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This question is of course inspired by http://mathoverflow.net/questions/17605/how-to-solve-ffx-cosxthe question How to solve f(f(x))=cosx and Joel David Hamkins' answer, which somehow gives a formal trick for solving equations of the form $f(f(x))=g(x)$ on a bounded interval. [EDIT: actually he can do rather better than this, solving the equation away from a bounded interval (with positive measure)].

I've always found such questions ("solve $f(f(x))=g(x)$") rather vague because I always suspect that solutions are highly non-unique, but here are two precise questions which presumably are both very well-known:

Q1) Say $g:\mathbf{R}\to\mathbf{R}$ is an arbitrary function. Is there always a function $f:\mathbf{R}\to\mathbf{R}$ such that $f(f(x))=g(x)$ for all $x\in\mathbf{R}$?

Q2) If $g$ is as above but also assumed continuous, is there always a continuous $f$ as above?

The reason I'm asking is that these questions are surely standard, and perhaps even easy, but I feel like I know essentially nothing about them. Apologies in advance if there is a well-known counterexample to everything. Of course Q1 has nothing to do with the real numbers; there is a version of Q1 for every cardinal and it's really a question in combinatorics.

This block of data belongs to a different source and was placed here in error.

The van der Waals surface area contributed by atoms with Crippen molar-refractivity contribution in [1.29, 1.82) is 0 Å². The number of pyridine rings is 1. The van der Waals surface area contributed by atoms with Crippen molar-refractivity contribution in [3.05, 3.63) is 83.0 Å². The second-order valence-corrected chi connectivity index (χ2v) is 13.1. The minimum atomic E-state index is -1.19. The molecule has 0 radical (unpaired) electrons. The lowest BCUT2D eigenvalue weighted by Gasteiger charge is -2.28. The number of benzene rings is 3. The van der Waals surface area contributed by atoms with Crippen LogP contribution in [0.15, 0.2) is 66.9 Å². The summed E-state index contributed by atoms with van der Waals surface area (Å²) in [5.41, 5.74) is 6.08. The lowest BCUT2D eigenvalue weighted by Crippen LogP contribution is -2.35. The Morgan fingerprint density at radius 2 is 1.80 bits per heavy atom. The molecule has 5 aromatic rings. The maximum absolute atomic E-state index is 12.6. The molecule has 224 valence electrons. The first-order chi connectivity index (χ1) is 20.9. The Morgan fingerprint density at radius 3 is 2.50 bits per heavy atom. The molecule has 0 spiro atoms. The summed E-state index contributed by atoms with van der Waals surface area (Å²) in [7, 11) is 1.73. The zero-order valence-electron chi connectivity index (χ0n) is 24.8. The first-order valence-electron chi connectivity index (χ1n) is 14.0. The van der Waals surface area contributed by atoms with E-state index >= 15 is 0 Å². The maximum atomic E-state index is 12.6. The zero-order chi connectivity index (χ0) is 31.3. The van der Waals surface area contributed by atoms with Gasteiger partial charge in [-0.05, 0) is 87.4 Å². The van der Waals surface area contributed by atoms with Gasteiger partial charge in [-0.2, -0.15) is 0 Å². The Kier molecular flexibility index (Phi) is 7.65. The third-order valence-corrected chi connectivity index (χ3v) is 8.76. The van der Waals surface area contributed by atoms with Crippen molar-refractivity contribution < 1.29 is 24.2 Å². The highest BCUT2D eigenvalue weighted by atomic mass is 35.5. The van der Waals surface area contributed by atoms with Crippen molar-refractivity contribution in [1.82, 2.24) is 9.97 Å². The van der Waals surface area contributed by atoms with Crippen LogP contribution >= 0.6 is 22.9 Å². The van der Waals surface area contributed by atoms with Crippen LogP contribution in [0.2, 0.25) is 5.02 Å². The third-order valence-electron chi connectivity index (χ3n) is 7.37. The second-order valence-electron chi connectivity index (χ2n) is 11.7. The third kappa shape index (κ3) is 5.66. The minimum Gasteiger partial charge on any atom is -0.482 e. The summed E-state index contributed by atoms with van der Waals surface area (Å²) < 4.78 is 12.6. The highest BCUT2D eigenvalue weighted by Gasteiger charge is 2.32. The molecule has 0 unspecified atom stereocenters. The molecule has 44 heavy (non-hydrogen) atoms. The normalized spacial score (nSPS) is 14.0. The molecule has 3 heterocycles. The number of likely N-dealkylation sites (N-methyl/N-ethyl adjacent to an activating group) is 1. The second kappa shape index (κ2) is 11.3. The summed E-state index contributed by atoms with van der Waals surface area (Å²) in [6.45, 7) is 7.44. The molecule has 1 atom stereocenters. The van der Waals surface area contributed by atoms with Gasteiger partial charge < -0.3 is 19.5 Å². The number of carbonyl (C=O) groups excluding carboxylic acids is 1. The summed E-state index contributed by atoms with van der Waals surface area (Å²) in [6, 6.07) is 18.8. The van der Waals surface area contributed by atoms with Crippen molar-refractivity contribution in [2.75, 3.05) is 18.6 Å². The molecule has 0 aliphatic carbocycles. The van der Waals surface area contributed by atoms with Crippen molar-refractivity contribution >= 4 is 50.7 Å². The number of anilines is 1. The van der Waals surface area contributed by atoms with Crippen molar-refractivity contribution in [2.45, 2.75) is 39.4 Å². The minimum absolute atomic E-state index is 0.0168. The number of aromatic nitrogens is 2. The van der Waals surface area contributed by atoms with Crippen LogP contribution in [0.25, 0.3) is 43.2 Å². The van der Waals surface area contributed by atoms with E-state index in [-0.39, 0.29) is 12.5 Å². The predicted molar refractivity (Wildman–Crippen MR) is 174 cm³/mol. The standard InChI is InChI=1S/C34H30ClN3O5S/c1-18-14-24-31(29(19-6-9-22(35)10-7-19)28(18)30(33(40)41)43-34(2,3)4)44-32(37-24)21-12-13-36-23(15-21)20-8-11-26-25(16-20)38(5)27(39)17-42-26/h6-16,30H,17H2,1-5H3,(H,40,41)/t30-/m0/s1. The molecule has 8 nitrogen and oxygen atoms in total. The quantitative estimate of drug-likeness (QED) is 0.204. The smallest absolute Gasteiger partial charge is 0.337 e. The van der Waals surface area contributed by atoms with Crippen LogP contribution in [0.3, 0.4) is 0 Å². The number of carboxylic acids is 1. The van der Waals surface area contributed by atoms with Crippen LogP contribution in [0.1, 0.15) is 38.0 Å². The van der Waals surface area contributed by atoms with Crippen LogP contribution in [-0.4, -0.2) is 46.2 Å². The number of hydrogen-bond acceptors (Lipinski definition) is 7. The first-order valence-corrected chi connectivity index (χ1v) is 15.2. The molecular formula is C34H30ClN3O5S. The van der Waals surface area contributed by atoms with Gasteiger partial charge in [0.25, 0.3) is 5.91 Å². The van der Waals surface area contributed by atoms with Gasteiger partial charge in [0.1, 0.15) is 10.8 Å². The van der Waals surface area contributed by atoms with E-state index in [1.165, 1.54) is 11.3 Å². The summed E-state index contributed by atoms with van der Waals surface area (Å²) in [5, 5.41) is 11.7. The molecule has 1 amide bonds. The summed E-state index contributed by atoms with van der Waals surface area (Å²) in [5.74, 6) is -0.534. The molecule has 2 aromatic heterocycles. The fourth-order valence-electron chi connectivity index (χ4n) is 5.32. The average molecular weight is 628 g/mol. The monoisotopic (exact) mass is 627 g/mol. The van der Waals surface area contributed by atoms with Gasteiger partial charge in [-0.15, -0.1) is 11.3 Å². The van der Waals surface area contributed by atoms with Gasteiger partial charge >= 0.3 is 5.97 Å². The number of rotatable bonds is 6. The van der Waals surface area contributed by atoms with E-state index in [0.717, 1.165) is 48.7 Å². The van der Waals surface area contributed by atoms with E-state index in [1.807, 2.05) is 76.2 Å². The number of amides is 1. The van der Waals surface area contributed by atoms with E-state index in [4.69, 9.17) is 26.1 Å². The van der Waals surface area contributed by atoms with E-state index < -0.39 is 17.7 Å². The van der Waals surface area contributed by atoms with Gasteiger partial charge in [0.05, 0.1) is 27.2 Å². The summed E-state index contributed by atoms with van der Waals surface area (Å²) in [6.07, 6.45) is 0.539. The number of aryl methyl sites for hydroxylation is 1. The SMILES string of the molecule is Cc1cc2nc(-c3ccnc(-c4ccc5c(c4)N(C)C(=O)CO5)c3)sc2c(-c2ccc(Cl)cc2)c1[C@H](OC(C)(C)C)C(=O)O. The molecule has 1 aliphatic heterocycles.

EDIT: Sergei Ivanov has answered both of these questions, and Gabriel Benamy has raised another, which I shall append to this one because I only asked it under an hour ago:

Q3) if $g$ is now a continuous function $\mathbf{C}\to\mathbf{C}$, is there always continuous $f$ with $f(f(x))=g(x)$ for all $x\in\mathbf{C}$?

EDIT: in the comments under his answer Sergei does this one too, and even gives an example of a continuous $g$ for which no $f$, continuous or not, can exist.

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4 drew attention to more amazing observations of Ivanov.